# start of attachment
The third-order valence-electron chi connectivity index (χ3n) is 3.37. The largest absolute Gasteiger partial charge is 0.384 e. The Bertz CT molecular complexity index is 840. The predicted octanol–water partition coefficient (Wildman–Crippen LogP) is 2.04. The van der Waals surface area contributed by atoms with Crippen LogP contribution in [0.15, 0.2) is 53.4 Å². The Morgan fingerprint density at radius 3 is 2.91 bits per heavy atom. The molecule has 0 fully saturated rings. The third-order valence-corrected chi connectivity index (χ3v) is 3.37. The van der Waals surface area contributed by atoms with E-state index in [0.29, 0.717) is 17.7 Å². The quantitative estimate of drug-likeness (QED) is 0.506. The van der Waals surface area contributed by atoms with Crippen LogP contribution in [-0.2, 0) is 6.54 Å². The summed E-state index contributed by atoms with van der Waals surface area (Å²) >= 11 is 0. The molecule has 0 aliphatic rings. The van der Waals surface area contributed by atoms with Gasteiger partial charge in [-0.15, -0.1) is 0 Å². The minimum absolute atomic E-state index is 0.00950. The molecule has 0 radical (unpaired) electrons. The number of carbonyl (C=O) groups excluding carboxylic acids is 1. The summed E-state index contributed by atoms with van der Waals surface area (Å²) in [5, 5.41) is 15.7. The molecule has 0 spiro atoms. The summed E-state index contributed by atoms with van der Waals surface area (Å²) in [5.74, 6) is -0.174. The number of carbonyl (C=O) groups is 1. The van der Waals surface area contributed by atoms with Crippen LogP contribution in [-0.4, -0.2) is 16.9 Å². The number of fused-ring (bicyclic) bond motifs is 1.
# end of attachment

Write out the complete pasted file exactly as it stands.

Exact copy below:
The third-order valence-electron chi connectivity index (χ3n) is 3.37. The largest absolute Gasteiger partial charge is 0.384 e. The Bertz CT molecular complexity index is 840. The predicted octanol–water partition coefficient (Wildman–Crippen LogP) is 2.04. The van der Waals surface area contributed by atoms with Crippen LogP contribution in [0.15, 0.2) is 53.4 Å². The Morgan fingerprint density at radius 3 is 2.91 bits per heavy atom. The molecule has 0 fully saturated rings. The third-order valence-corrected chi connectivity index (χ3v) is 3.37. The van der Waals surface area contributed by atoms with E-state index in [0.29, 0.717) is 17.7 Å². The quantitative estimate of drug-likeness (QED) is 0.506. The van der Waals surface area contributed by atoms with Crippen LogP contribution in [-0.2, 0) is 6.54 Å². The summed E-state index contributed by atoms with van der Waals surface area (Å²) >= 11 is 0. The molecule has 0 aliphatic rings. The van der Waals surface area contributed by atoms with Gasteiger partial charge in [-0.15, -0.1) is 0 Å². The minimum absolute atomic E-state index is 0.00950. The molecule has 0 radical (unpaired) electrons. The number of carbonyl (C=O) groups excluding carboxylic acids is 1. The summed E-state index contributed by atoms with van der Waals surface area (Å²) in [5, 5.41) is 15.7. The molecule has 0 spiro atoms. The summed E-state index contributed by atoms with van der Waals surface area (Å²) in [5.74, 6) is -0.174. The number of carbonyl (C=O) groups is 1. The van der Waals surface area contributed by atoms with Crippen LogP contribution in [-0.4, -0.2) is 16.9 Å². The number of fused-ring (bicyclic) bond motifs is 1.